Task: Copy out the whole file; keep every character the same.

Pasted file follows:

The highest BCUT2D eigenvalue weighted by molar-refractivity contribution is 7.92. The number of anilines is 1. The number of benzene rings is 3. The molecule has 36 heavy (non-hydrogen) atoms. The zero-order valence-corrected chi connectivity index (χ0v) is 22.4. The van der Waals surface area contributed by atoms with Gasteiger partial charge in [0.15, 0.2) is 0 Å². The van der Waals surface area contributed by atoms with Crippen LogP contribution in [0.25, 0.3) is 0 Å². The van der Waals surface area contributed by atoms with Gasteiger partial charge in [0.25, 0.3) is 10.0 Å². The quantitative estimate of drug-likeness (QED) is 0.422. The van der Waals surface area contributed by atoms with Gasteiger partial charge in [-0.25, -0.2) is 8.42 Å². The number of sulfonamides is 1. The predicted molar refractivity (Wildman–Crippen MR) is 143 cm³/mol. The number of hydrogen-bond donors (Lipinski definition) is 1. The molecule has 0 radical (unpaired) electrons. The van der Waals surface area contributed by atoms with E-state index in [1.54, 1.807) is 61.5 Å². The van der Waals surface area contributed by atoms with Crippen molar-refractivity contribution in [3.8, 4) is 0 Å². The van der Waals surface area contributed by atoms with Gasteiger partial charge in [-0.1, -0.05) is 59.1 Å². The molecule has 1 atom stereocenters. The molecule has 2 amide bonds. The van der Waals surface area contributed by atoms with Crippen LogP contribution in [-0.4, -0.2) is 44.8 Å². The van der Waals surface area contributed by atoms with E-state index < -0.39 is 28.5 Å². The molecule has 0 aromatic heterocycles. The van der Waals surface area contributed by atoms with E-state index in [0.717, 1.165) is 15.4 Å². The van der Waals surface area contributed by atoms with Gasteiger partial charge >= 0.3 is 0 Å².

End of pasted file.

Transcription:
The highest BCUT2D eigenvalue weighted by molar-refractivity contribution is 7.92. The number of anilines is 1. The number of benzene rings is 3. The molecule has 36 heavy (non-hydrogen) atoms. The zero-order valence-corrected chi connectivity index (χ0v) is 22.4. The van der Waals surface area contributed by atoms with Gasteiger partial charge in [0.15, 0.2) is 0 Å². The van der Waals surface area contributed by atoms with Crippen LogP contribution in [0.25, 0.3) is 0 Å². The van der Waals surface area contributed by atoms with Gasteiger partial charge in [0.25, 0.3) is 10.0 Å². The quantitative estimate of drug-likeness (QED) is 0.422. The van der Waals surface area contributed by atoms with Gasteiger partial charge in [-0.25, -0.2) is 8.42 Å². The number of sulfonamides is 1. The predicted molar refractivity (Wildman–Crippen MR) is 143 cm³/mol. The number of hydrogen-bond donors (Lipinski definition) is 1. The molecule has 0 radical (unpaired) electrons. The van der Waals surface area contributed by atoms with E-state index in [1.54, 1.807) is 61.5 Å². The van der Waals surface area contributed by atoms with Crippen molar-refractivity contribution in [3.8, 4) is 0 Å². The van der Waals surface area contributed by atoms with Gasteiger partial charge in [-0.1, -0.05) is 59.1 Å². The molecule has 1 atom stereocenters. The molecule has 2 amide bonds. The van der Waals surface area contributed by atoms with Crippen LogP contribution in [-0.4, -0.2) is 44.8 Å². The van der Waals surface area contributed by atoms with E-state index < -0.39 is 28.5 Å². The molecule has 0 aromatic heterocycles. The van der Waals surface area contributed by atoms with E-state index in [0.717, 1.165) is 15.4 Å². The van der Waals surface area contributed by atoms with Gasteiger partial charge >= 0.3 is 0 Å².